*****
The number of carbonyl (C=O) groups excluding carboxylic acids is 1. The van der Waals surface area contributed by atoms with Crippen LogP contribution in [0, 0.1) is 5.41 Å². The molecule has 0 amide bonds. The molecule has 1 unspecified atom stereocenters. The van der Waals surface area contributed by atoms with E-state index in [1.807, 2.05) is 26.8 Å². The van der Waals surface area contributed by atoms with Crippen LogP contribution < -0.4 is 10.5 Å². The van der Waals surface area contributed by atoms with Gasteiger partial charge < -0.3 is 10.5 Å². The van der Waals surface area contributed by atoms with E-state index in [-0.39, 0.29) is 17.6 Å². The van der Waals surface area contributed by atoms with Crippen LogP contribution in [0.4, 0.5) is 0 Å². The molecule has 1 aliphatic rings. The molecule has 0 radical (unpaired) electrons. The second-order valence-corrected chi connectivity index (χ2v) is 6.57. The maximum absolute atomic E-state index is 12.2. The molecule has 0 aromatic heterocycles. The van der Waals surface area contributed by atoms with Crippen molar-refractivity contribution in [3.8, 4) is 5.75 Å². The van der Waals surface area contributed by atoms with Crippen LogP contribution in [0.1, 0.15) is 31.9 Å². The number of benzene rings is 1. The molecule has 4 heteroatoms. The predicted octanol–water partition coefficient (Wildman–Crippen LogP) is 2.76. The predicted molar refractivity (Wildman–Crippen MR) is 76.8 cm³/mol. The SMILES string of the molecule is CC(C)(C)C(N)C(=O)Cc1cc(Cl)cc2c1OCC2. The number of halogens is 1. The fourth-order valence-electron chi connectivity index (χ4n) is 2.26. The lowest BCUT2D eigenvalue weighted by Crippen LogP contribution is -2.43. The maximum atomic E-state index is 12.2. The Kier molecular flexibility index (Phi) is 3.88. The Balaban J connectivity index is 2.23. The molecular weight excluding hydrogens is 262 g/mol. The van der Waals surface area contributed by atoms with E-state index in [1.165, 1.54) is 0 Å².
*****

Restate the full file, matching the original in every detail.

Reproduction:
The number of carbonyl (C=O) groups excluding carboxylic acids is 1. The van der Waals surface area contributed by atoms with Crippen LogP contribution in [0, 0.1) is 5.41 Å². The molecule has 0 amide bonds. The molecule has 1 unspecified atom stereocenters. The van der Waals surface area contributed by atoms with E-state index in [1.807, 2.05) is 26.8 Å². The van der Waals surface area contributed by atoms with Crippen LogP contribution < -0.4 is 10.5 Å². The van der Waals surface area contributed by atoms with Gasteiger partial charge < -0.3 is 10.5 Å². The van der Waals surface area contributed by atoms with E-state index in [-0.39, 0.29) is 17.6 Å². The van der Waals surface area contributed by atoms with Crippen LogP contribution in [0.4, 0.5) is 0 Å². The molecule has 1 aliphatic rings. The molecule has 0 radical (unpaired) electrons. The second-order valence-corrected chi connectivity index (χ2v) is 6.57. The maximum absolute atomic E-state index is 12.2. The molecule has 0 aromatic heterocycles. The van der Waals surface area contributed by atoms with Crippen molar-refractivity contribution in [3.8, 4) is 5.75 Å². The van der Waals surface area contributed by atoms with Crippen LogP contribution in [0.1, 0.15) is 31.9 Å². The number of benzene rings is 1. The molecule has 4 heteroatoms. The predicted octanol–water partition coefficient (Wildman–Crippen LogP) is 2.76. The predicted molar refractivity (Wildman–Crippen MR) is 76.8 cm³/mol. The SMILES string of the molecule is CC(C)(C)C(N)C(=O)Cc1cc(Cl)cc2c1OCC2. The number of halogens is 1. The fourth-order valence-electron chi connectivity index (χ4n) is 2.26. The lowest BCUT2D eigenvalue weighted by Crippen LogP contribution is -2.43. The maximum atomic E-state index is 12.2. The Kier molecular flexibility index (Phi) is 3.88. The Balaban J connectivity index is 2.23. The molecular weight excluding hydrogens is 262 g/mol. The van der Waals surface area contributed by atoms with E-state index in [1.165, 1.54) is 0 Å².